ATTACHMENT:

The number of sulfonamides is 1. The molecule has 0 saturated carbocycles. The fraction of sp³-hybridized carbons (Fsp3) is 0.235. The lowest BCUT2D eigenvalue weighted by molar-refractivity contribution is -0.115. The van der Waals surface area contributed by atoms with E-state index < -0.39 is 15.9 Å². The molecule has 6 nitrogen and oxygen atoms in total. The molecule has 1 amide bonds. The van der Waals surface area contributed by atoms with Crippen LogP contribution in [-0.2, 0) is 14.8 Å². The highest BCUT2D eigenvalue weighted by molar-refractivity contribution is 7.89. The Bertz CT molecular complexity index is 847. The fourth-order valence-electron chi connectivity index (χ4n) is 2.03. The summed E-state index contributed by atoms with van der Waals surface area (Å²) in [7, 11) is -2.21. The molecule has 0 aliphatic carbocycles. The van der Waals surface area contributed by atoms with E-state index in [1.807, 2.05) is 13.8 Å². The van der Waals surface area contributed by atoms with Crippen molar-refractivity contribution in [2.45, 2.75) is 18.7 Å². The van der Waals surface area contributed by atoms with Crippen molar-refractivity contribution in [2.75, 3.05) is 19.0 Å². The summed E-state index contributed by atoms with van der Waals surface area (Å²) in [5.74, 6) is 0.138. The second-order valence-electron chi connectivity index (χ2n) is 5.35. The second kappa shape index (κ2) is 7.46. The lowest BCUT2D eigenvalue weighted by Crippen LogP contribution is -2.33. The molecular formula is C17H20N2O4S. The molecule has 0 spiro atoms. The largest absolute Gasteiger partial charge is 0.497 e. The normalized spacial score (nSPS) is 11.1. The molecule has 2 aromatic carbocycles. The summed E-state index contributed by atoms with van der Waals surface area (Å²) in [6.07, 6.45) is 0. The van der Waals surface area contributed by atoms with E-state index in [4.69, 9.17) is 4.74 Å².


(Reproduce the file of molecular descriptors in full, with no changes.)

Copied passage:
The number of sulfonamides is 1. The molecule has 0 saturated carbocycles. The fraction of sp³-hybridized carbons (Fsp3) is 0.235. The lowest BCUT2D eigenvalue weighted by molar-refractivity contribution is -0.115. The van der Waals surface area contributed by atoms with E-state index < -0.39 is 15.9 Å². The molecule has 6 nitrogen and oxygen atoms in total. The molecule has 1 amide bonds. The van der Waals surface area contributed by atoms with Crippen LogP contribution in [-0.2, 0) is 14.8 Å². The highest BCUT2D eigenvalue weighted by molar-refractivity contribution is 7.89. The Bertz CT molecular complexity index is 847. The fourth-order valence-electron chi connectivity index (χ4n) is 2.03. The summed E-state index contributed by atoms with van der Waals surface area (Å²) in [7, 11) is -2.21. The molecule has 0 aliphatic carbocycles. The van der Waals surface area contributed by atoms with E-state index in [1.807, 2.05) is 13.8 Å². The van der Waals surface area contributed by atoms with Crippen molar-refractivity contribution in [2.45, 2.75) is 18.7 Å². The van der Waals surface area contributed by atoms with Crippen molar-refractivity contribution in [2.75, 3.05) is 19.0 Å². The summed E-state index contributed by atoms with van der Waals surface area (Å²) in [5.74, 6) is 0.138. The second-order valence-electron chi connectivity index (χ2n) is 5.35. The second kappa shape index (κ2) is 7.46. The lowest BCUT2D eigenvalue weighted by Crippen LogP contribution is -2.33. The molecular formula is C17H20N2O4S. The molecule has 0 spiro atoms. The largest absolute Gasteiger partial charge is 0.497 e. The normalized spacial score (nSPS) is 11.1. The molecule has 2 aromatic carbocycles. The summed E-state index contributed by atoms with van der Waals surface area (Å²) in [6.07, 6.45) is 0. The van der Waals surface area contributed by atoms with E-state index in [4.69, 9.17) is 4.74 Å².